Parental Exposure to Carcinogens and Risk for Childhood Acute Lymphoblastic Leukemia, Colombia, 2000-2005
Published Date:Aug 15 2011
Source:Prev Chronic Dis. 2011; 8(5).
Precursor Cell Lymphoblastic Leukemia-Lymphoma
Prenatal Exposure Delayed Effects
The objective of this study was to determine the risk factors for childhood acute lymphoblastic leukemia (ALL) and, in particular, the role of parental occupational exposure to carcinogenic and probably carcinogenic hydrocarbons before the child's conception.
For this case-control study, cases were children younger than 15 years who were newly diagnosed with ALL between January 2000 and March 2005 at 1 of 6 Colombian hospitals. An interview with both parents of 170 children (85 cases and 85 individually matched neighborhood controls) gathered information about each child's exposures and parental demographic and occupational characteristics, medical history, health risk behaviors, and pregnancy and birth history. A job-exposure matrix was used to classify parental exposure to hydrocarbons on the basis of the main industrial activity of each workplace where parents worked before (both parents) or during the index pregnancy (mother only). Conditional odds ratios and 95% confidence intervals were calculated by period of exposure (preconception, pregnancy, and childhood).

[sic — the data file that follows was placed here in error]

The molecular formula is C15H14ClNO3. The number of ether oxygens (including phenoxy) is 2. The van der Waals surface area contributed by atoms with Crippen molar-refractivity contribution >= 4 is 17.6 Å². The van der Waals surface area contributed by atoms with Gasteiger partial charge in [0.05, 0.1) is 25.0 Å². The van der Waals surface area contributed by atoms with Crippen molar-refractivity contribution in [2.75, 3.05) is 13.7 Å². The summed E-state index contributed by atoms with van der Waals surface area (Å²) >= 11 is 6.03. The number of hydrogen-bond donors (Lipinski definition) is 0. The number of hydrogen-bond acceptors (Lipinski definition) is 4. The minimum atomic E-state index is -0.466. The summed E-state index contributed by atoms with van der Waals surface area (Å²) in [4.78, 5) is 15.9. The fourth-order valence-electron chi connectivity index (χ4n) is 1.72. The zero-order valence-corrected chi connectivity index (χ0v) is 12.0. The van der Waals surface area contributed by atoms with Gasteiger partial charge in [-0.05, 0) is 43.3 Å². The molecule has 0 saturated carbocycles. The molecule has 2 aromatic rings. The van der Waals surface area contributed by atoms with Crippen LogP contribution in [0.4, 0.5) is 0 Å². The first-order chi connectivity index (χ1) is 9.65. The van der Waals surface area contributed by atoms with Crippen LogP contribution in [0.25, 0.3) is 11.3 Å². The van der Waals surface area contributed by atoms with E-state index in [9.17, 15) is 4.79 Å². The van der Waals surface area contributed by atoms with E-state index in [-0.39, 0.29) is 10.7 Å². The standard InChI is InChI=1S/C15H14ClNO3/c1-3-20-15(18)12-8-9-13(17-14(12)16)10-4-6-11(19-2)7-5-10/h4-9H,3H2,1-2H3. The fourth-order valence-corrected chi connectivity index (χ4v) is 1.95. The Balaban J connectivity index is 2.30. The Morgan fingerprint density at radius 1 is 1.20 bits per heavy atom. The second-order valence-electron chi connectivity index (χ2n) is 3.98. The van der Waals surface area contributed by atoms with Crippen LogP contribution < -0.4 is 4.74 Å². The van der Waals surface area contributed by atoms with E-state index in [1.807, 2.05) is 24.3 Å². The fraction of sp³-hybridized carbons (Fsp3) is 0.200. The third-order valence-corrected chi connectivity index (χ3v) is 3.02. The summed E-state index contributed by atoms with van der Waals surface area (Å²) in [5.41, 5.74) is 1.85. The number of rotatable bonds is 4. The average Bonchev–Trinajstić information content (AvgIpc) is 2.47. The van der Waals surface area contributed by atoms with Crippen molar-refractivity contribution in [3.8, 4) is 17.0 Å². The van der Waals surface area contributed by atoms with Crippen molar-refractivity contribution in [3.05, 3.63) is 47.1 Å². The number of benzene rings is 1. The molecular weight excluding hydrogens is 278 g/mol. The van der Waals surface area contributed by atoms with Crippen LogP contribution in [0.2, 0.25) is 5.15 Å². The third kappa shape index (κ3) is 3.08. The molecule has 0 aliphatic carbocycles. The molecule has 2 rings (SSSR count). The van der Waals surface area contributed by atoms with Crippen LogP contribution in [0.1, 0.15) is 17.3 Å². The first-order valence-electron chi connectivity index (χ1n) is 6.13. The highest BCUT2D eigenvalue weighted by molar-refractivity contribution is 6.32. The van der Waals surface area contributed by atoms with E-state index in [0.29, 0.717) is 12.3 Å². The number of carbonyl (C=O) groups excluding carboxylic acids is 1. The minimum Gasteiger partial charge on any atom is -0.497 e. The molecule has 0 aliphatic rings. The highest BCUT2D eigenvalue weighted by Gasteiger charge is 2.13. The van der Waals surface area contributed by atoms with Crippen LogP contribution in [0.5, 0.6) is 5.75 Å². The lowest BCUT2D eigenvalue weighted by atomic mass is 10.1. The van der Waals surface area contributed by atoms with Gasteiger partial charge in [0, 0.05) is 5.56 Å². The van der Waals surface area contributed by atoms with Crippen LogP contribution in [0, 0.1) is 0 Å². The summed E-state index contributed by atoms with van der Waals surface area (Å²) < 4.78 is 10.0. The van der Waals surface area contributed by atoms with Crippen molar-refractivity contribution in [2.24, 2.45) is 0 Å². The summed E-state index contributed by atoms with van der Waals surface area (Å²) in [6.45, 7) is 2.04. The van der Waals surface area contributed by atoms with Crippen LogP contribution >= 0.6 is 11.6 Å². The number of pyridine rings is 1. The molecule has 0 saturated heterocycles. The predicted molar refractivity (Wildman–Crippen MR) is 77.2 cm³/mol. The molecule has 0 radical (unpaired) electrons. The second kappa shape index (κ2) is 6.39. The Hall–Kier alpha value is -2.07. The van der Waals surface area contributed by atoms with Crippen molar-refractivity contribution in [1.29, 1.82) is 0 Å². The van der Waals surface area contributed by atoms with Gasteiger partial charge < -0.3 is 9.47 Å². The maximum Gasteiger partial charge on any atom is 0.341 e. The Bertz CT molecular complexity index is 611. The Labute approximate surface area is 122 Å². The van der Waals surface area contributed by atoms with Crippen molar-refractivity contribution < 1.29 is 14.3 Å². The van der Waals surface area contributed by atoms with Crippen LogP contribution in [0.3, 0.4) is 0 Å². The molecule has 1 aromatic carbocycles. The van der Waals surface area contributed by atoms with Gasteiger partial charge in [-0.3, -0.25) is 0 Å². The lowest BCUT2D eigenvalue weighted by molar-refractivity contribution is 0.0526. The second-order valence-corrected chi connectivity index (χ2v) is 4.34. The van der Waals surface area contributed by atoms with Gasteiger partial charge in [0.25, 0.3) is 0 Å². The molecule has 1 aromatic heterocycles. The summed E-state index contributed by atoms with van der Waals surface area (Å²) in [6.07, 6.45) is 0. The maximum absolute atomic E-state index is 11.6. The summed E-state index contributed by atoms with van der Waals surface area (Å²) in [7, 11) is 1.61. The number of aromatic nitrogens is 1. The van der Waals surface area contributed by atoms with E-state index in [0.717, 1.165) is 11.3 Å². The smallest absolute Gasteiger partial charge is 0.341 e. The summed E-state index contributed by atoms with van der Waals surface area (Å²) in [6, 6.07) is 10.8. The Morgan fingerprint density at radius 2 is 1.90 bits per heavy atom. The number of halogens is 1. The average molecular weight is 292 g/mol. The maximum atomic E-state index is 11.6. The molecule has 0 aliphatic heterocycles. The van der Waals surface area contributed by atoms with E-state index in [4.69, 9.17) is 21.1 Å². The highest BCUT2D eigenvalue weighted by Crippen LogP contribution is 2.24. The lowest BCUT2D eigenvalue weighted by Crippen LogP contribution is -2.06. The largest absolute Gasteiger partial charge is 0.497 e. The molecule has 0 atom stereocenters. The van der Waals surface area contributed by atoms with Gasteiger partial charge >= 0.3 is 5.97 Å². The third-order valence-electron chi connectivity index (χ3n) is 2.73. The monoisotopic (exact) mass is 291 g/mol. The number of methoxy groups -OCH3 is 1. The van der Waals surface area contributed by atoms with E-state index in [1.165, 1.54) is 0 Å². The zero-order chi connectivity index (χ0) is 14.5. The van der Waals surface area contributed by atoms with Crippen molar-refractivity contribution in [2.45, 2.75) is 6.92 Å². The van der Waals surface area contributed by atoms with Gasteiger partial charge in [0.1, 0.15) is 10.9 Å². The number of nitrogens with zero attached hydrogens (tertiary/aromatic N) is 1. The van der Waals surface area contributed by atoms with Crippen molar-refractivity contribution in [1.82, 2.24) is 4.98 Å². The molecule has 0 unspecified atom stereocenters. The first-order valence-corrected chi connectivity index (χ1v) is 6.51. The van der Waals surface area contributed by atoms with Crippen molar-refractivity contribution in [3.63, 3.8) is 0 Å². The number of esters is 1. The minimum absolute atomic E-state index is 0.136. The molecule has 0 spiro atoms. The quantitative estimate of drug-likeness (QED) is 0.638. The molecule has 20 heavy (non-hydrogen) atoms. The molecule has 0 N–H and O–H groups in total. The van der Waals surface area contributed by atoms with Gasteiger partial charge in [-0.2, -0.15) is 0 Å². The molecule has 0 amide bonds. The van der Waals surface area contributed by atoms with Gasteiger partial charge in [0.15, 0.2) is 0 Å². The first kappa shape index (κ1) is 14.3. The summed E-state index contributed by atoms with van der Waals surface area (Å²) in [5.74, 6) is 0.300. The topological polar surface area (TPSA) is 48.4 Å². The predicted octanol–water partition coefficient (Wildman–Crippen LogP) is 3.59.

The risk of childhood ALL was linked to 1) parental occupational exposure to hydrocarbons before conception, 2) parental smoking before conception, 3) maternal low socioeconomic status during pregnancy, and 4) higher maternal age (≥35 y) at the child's birth.
These findings suggest an association between childhood ALL and parental occupational exposure to carcinogenic and probably carcinogenic hydrocarbons before conception. Outcomes depended on the parent exposed. Future research should investigate the additive or multiplicative role of other environmental sources of hydrocarbons.
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